You would expect President Obama's summer reading list to be criticized if he'd picked up a copy of, say, Fixing the Economy for Dummies, or maybe something by Howard Zinn. But perhaps it shouldn't come as a surprise that conservative critics find ways to nitpick Obama's book choices, even when they're just mainstream, widely acclaimed works of fiction. The National Review's Tevi Troy does exactly that in his column today, which we thought would eventually reveal itself as a sharp satire of the right's knee-jerk tendency to find faults with any inconsequential thing Obama ever does. But it's not. He means it all. It is mind blowing.
After naming all the books Obama purchased in Martha's Vineyard or brought with him there, Troy proclaims it, "the oddest assortment of presidential reading material ever disclosed." What exactly is so odd about it?
First, five of the six are novels, and the near-absence of nonfiction sends the wrong message for any president, because it sets him up for the charge that he is out of touch with reality.
Really? We think National Review writer Tevi Troy is literally the only person alive who would make that charge. Or is he?
Sure enough, the list has already prompted this accusation. As Reuters described his selections, “President Barack Obama, perhaps seeking a break from harsh reality after a tough summer battling the economy and Republicans in Congress, has picked a summer reading list that is long on fiction.”
Taking a "break from harsh reality" is what vacations are all about. That's not the same as being "out of touch with reality," which makes it sound as if Obama can't separate the plot of his books from real-world events. Perhaps fiction is actually this confusing in Troy's experience.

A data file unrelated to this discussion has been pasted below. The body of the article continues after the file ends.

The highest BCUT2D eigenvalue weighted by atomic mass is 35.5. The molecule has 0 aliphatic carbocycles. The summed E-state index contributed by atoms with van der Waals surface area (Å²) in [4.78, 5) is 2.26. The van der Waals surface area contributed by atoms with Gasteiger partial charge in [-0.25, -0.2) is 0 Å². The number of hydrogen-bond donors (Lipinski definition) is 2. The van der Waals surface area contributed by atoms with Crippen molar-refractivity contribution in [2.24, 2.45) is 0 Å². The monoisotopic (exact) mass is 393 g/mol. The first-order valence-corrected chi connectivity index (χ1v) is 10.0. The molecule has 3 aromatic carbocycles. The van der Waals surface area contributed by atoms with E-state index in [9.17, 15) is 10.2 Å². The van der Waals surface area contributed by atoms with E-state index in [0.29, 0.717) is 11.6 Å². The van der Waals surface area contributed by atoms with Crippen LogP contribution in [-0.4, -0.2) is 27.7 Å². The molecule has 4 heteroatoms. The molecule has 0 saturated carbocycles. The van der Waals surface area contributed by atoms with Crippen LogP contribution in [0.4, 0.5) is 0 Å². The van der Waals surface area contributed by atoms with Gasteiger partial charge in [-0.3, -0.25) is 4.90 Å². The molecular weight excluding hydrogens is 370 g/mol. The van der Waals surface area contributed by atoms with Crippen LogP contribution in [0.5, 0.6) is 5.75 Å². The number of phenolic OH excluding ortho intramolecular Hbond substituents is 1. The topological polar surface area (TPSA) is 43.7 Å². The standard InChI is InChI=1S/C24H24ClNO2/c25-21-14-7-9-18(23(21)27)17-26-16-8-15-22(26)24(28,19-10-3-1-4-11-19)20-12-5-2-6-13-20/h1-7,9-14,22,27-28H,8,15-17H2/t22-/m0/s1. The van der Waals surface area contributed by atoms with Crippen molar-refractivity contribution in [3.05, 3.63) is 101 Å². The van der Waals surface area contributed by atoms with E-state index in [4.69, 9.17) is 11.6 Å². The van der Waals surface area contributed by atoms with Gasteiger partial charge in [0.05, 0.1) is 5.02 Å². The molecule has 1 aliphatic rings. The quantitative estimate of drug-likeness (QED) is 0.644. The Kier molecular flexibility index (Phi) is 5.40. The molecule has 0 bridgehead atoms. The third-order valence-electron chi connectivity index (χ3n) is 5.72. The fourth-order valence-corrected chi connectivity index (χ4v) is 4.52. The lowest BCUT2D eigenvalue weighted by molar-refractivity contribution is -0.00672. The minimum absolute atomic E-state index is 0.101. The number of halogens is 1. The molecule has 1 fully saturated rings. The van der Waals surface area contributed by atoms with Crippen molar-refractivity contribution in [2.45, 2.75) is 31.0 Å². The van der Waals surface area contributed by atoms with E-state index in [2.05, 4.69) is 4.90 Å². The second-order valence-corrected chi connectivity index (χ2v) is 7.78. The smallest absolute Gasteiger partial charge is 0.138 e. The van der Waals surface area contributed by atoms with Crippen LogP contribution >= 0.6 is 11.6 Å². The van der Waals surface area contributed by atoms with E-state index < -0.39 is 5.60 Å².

Beyond the issue of fiction vs. nonfiction, there is also the question of genre. The Bayou Trilogy has received excellent reviews, but it is a mystery series. While there is nothing wrong with that per se, not every presidential reading selection is worth revealing to the public. Bill Clinton, for example, used to love mysteries, but he did not advertise the titles of what he once called “my little cheap thrills outlet.”
Tevi Troy's Bizarre Rules of Presidential Reading: It's okay for presidents to read mysteries, and to admit to reading mysteries — just don't tell us the titles!
Room is another well-received novel, but it is about a mother and child trapped in an 11-by-11-foot room. This claustrophobic adventure does not strike me as the right choice for someone trying to escape the perception that he is trapped in a White House bubble.
Amazing. If Evel Knievel witnessed the leap that Troy just made, he'd say, "Wow, I guess I suck at leaping." Let's cut to the end of this thoughtful piece of analysis.
The annual book list should be a relatively easy way to make the president appear to be on top of things and in control. This year’s list, alas, reveals a president who appears to be neither.
If Troy thinks Obama should only read material that directly relates to his duties as president, he could make that argument. Maybe Obama really should spend his free time boning up on economic theory or counterinsurgency methods. But that's not what Troy is saying. He seems to think that any work of nonfiction would inherently make Obama appear more "on top of things and in control" than any work of fiction. So would a Gandhi biography help Obama create jobs? Would a history of the Civil War help him revive the economy?
Most important: Do any normal people even give a shit what books the president brings on vacation?
What’s Obama Reading? [National Review]